Saturday, December 29, 2012

Handmade, relief carved ceramic Celtic deer tile

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~Happy Holidays~
Relief carved 9"round Celtic deer Knot ceramic tile.
For many cultures around the world the female deer or hind's natural qualities of gracefulness, gentleness and dignity have made them a symbol of the sacredness of life.
 For the Huichol people of Mexico the 'magical deer' is of very special significance. Representing both the power of the maize to sustain the body and peyote to enlighten the spirit, the deer is also said to pass some of her qualities onto the people of the tribe. Interesting to note that the character of the Huichol people tends to be light, flexible and humorous, and they have avoided open warfare with the Spanish as well as with any Mexican governments, but still hold to their own traditions. 
The Celts held hinds as supernatural animals, often referred to as 'fairy cattle', herded and milked by a local, benevolent fairy giantess that could shape shift into a red deer who would oft times lead this or that hero to adventures in the underworld.
In some Native North American symbolism deer is a strong healing totem that helps humans to conquer the fear of death and leads their souls peacefully into the spirit world.
In Buddhism they are considered the messenger of universal love and there is a mandara (sacred painting) of a deer standing on a white cloud with the tree of life above. Meditating on this mandara is said to open ones consciousness to the mystery of infinite peace.

Tuesday, December 11, 2012

Decorative handmade Celtic hound ceramic tile

4x18 relief carved Celtic hound tile
In ancient Ireland the 'great Irish hound' known today as the Irish wolf hound was held in such high esteem battles were fought over them and the laws of the day permitted only Kings and nobles to own them. Often adorned in collars and chains of precious metals, Wolf hounds were frequently given as presents to people of importance. Though mainly kept for guarding property and herds as well as hunting, there are many stories of the bravery and ferocity of these colossal hounds in battle. The greatest Chief of the Fianna, who's soldiers fought on foot side by side with their dogs,  was reputed to own over 400 hounds. Today Irish wolf hounds have a much different reputation being often refered to as 'Gentle Giants.'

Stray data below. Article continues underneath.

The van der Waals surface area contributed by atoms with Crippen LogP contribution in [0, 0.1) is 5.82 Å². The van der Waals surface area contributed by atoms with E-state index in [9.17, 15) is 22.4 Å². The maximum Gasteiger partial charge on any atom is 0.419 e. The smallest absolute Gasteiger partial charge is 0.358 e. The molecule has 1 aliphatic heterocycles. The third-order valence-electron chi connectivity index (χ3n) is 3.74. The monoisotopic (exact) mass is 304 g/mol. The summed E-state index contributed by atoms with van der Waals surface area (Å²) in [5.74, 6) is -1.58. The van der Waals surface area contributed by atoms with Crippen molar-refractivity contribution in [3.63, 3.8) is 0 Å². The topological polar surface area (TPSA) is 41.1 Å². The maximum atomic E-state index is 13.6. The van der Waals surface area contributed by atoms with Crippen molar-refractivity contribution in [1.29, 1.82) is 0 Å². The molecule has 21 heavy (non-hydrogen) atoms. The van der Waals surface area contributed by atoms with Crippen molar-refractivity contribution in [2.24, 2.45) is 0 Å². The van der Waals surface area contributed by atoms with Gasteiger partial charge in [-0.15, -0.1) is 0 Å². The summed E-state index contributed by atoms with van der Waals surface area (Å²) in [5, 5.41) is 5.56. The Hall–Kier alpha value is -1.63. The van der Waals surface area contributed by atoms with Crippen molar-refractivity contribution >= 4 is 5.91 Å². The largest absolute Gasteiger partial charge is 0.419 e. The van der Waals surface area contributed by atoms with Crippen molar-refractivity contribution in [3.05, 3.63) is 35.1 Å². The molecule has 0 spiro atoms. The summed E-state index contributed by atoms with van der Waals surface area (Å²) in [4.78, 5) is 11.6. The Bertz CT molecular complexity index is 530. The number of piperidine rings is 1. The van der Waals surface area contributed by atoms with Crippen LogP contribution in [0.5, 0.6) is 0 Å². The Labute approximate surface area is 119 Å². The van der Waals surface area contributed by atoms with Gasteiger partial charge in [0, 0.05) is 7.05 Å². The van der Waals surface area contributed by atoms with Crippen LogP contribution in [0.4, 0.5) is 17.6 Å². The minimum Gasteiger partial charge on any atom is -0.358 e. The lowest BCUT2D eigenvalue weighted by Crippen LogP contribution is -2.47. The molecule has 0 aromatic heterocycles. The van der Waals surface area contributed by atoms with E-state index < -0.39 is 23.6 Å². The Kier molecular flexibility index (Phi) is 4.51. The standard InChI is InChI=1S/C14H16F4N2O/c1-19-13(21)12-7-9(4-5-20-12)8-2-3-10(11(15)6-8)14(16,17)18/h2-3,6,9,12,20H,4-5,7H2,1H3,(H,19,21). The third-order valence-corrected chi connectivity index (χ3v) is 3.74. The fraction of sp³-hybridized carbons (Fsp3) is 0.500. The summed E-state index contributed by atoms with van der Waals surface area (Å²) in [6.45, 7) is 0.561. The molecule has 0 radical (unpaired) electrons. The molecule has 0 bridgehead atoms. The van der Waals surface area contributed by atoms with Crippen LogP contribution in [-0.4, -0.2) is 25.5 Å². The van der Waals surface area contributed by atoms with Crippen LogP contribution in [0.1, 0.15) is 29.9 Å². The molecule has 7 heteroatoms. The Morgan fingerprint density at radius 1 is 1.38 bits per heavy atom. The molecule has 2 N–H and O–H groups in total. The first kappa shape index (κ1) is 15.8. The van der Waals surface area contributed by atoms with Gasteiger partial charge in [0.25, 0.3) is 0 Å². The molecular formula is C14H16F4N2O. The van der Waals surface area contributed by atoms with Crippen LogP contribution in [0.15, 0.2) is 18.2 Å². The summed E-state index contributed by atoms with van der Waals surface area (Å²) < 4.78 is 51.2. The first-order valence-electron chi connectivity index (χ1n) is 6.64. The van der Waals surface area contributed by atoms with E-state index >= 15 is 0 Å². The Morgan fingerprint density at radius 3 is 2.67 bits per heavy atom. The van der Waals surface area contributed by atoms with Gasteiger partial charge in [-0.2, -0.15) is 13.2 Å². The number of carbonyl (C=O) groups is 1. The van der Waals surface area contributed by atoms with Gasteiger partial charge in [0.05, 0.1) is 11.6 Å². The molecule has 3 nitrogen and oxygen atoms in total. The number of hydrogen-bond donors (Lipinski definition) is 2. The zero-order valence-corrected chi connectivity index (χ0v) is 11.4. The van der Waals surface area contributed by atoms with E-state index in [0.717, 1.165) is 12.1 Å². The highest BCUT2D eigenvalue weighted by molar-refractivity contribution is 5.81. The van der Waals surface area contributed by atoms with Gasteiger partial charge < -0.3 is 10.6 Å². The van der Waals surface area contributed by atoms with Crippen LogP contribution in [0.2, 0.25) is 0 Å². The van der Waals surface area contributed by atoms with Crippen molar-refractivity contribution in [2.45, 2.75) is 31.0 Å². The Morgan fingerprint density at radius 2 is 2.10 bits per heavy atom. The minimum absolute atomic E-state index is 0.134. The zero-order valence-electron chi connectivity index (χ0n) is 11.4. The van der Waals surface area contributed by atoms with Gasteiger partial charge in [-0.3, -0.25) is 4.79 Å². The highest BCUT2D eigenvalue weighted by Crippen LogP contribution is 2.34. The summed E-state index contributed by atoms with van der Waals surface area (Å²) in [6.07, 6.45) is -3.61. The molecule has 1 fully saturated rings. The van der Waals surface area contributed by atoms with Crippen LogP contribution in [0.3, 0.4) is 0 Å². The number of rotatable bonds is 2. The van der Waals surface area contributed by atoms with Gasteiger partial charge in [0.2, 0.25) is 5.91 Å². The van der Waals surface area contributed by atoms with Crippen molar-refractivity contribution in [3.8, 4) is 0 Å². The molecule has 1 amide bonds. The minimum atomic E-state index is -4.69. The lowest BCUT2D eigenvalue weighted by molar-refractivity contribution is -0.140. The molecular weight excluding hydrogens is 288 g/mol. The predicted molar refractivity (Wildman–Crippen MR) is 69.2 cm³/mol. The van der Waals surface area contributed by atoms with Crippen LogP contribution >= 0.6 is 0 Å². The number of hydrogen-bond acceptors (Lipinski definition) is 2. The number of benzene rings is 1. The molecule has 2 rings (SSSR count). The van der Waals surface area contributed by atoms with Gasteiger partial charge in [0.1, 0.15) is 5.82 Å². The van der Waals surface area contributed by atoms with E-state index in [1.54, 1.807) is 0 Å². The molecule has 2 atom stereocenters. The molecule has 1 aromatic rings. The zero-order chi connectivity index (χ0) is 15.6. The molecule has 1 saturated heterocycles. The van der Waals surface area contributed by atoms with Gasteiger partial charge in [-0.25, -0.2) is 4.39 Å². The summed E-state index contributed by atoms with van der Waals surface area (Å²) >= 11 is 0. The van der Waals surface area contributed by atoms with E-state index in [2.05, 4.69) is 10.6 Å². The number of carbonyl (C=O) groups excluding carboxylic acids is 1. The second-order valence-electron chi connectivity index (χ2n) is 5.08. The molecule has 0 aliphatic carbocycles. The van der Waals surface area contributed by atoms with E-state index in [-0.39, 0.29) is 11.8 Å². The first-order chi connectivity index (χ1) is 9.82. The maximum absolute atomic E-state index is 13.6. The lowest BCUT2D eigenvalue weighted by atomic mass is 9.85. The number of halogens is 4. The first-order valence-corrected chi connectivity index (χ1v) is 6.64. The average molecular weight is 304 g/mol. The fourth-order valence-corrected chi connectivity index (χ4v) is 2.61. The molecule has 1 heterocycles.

Saturday, December 1, 2012

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6x12 relief carved English Holly tile
Holly trees occur almost everywhere in the world and are surrounded in myth and legends which are usually but not exclusively associated with winter and winter magic. It was sacred and favored among the Ancient Celtic Druids in whose tradition the Holly King rules the land from Summer to Winter Solstice sharing the year with the Oak King. Due to the widespread belief in it's ability to ward off evil, wreaths and sprigs of Holly would be hung indoors in the winter. As well as for general protection, Holly wreathes provided a safe place for fairies to shelter from the cold, avoiding friction between them and their mortal hosts. Also traditionally known to protect against lightening strikes Holly was closely associated with thunder gods such as Thor and Taranis. In Japan Holly is a popular New Years charm and there are a number of amusing and somewhat lewd legends involving Holly there. The seeds and berries of the Yaupon Holly were used by the early people of the American South to induce vomiting and hallucinations during purification rituals. In South America the Guarada have a tale of the bearded god Pa-i-shume who taught mortals to make mate, a stimulating, healthful beverage made from the leaves of the Paraguay Holly.